Dr. Steffen Murau| steffenmurau.com

Work in Progress

  • ‘Re-assessing Fragmentation of the Euro Area Banking System. Offshore Channels for Cross-Border Banking Activities’ (with Iñaki Aldasoro and Torsten Ehlers)

    It is an established assessment that since the Eurocrisis, the Euro area banking system has been fragmented. Representing the Eurozone’s monetary architecture as a web of interlocking balance sheets, we carve out four different types of fragmentation that pertain to different parts of banks’ balance sheets and a different set of counterparties. The first type affects the size, scope, and business model of EA banks; the second the cross-border interbank lending among EA banks; the third the monetary policy transmission via EA banks; and the fourth the harmonization of public backstops for EA banks. We argue that the first two types of fragmentation can in principle be mitigated by using ‘offshore channels’ for cross-border banking activities. Euro area banks are not restricted to using EUR-denominated instruments inside the Eurozone monetary jurisdiction but may carry out cross-border activities in other units of account than the EUR (notably the USD) and in other booking locations (notably via their branches in the United Kingdom and the United States). Using data derived from the BIS’s international debt securities and locational banking statistics, we analyse whether the use of these offshore channels warrants a re-assessment of established findings on the fragmentation of the Euro area banking system.

    Presentations at the workshop “Offshore Finance in International Political Economy” at Freie Universität Berlin (09/2023) and the workshop “Continuity and Transformation in the (Shadow) Banking System since the Global Financial Crisis” at the European University Institute (10/2023).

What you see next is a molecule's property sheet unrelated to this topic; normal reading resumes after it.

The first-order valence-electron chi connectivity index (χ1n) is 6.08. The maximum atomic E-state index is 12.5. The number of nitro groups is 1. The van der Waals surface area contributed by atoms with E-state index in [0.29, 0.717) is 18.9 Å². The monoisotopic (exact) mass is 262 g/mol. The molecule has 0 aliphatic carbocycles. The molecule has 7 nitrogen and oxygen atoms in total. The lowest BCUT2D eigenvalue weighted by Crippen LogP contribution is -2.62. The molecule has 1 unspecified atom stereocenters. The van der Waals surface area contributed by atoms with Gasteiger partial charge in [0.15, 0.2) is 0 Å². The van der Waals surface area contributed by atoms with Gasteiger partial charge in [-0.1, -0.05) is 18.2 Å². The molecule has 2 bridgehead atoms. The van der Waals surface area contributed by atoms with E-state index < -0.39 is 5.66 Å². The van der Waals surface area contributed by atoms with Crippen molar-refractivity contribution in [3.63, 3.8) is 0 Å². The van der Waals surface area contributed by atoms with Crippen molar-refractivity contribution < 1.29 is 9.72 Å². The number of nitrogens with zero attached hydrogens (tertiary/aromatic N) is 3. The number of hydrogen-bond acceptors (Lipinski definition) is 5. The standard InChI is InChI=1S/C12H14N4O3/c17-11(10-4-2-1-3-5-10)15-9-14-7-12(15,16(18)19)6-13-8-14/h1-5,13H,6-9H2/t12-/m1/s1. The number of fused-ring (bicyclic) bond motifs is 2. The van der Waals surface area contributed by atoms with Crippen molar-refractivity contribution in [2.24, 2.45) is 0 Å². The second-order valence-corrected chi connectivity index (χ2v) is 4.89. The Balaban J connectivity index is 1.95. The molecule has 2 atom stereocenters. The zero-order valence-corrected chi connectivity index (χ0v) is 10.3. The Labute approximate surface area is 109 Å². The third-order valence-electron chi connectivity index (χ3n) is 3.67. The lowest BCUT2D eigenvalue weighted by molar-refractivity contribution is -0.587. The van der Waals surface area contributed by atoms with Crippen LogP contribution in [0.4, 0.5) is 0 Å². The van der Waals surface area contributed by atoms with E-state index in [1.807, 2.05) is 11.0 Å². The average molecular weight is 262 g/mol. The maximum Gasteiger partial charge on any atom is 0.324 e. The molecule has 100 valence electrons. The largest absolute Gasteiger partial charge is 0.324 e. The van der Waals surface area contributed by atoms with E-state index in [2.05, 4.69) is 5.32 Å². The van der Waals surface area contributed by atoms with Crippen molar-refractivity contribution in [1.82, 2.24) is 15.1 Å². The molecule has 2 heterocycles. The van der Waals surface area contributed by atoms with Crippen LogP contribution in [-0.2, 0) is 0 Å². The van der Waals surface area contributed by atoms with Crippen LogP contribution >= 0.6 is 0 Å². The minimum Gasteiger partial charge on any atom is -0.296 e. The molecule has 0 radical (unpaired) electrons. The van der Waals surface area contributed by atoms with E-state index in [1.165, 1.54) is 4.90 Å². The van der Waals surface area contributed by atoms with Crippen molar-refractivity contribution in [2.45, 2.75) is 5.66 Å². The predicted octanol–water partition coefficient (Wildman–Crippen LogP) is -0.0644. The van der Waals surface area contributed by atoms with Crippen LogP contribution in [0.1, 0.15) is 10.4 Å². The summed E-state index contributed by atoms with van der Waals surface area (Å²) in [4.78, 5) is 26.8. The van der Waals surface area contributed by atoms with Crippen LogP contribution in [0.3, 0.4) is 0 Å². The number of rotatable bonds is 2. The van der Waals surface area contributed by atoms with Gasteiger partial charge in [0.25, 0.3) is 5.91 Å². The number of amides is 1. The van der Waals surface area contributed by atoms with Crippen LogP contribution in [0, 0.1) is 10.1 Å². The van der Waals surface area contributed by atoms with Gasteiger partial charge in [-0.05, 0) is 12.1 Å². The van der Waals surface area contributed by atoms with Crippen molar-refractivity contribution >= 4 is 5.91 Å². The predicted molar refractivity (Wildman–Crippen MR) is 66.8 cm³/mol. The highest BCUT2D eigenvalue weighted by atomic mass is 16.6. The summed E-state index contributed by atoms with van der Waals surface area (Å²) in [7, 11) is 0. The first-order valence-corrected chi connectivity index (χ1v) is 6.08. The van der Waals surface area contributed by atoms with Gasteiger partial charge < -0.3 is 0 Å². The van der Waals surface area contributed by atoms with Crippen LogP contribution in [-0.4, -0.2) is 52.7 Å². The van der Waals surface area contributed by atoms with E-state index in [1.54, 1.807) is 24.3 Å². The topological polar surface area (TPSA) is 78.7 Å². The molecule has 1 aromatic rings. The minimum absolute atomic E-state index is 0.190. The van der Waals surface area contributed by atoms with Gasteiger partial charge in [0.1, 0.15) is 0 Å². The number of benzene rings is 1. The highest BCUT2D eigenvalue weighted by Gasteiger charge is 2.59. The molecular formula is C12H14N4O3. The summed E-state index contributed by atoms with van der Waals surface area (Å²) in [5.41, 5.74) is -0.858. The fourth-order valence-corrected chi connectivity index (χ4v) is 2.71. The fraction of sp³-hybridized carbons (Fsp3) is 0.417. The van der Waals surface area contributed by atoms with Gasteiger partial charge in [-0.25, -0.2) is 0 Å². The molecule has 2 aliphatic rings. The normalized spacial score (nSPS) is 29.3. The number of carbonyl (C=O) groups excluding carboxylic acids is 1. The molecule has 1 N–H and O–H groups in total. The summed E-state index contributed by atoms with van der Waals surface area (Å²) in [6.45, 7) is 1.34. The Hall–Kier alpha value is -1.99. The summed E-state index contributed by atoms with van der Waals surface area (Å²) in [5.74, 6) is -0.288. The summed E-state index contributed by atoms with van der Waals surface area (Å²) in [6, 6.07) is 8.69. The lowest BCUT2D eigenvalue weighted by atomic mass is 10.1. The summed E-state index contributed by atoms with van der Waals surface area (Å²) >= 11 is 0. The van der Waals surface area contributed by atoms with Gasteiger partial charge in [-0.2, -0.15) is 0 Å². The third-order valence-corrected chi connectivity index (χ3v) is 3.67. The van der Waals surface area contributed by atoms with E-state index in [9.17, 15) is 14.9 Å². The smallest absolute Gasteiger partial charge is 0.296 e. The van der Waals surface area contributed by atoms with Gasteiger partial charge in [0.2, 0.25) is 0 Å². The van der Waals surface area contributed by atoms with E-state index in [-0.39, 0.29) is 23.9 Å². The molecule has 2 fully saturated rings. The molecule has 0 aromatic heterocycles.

Iñaki Aldasoro, Bank for International Settlements
    Torsten Ehlers, Bank for International Settlements and International Monetary Fund

  • ‘Primary Dealers in the Offshore US-Dollar System. Intermediating Treasury and Central Bank Balance Sheets’ (with Will Bateman)

    This study analyzes the Primary Dealer model for the issuance and distribution of sovereign debt as a distinctive feature of today’s international monetary system, the Offshore US-Dollar System. Primary dealers are a group of private banks who have an oligopoly for purchasing sovereign debt on the primary market. Hence, not only do they form a transmission belt between central banks and treasuries, but they also control the distribution of sovereign debt within and across monetary jurisdictions, which is particularly relevant for sovereign debt with safe asset status that is in high demand, such as US and German bills and bonds. We argue that the Primary Dealer model is a historically specific and idiosyncratic institutional solution that originated in the US and by now has been adopted with only limited variation by most monetary jurisdictions around the globe. Combining institutionalist, legal and quantitative analysis of sovereign bond issuance, this study presents an in-depth analysis of the triangular structure between primary dealers, treasuries and central banks that exists in four quintessential cases: the United States, the United Kingdom, Japan, as well as Germany and the Eurozone.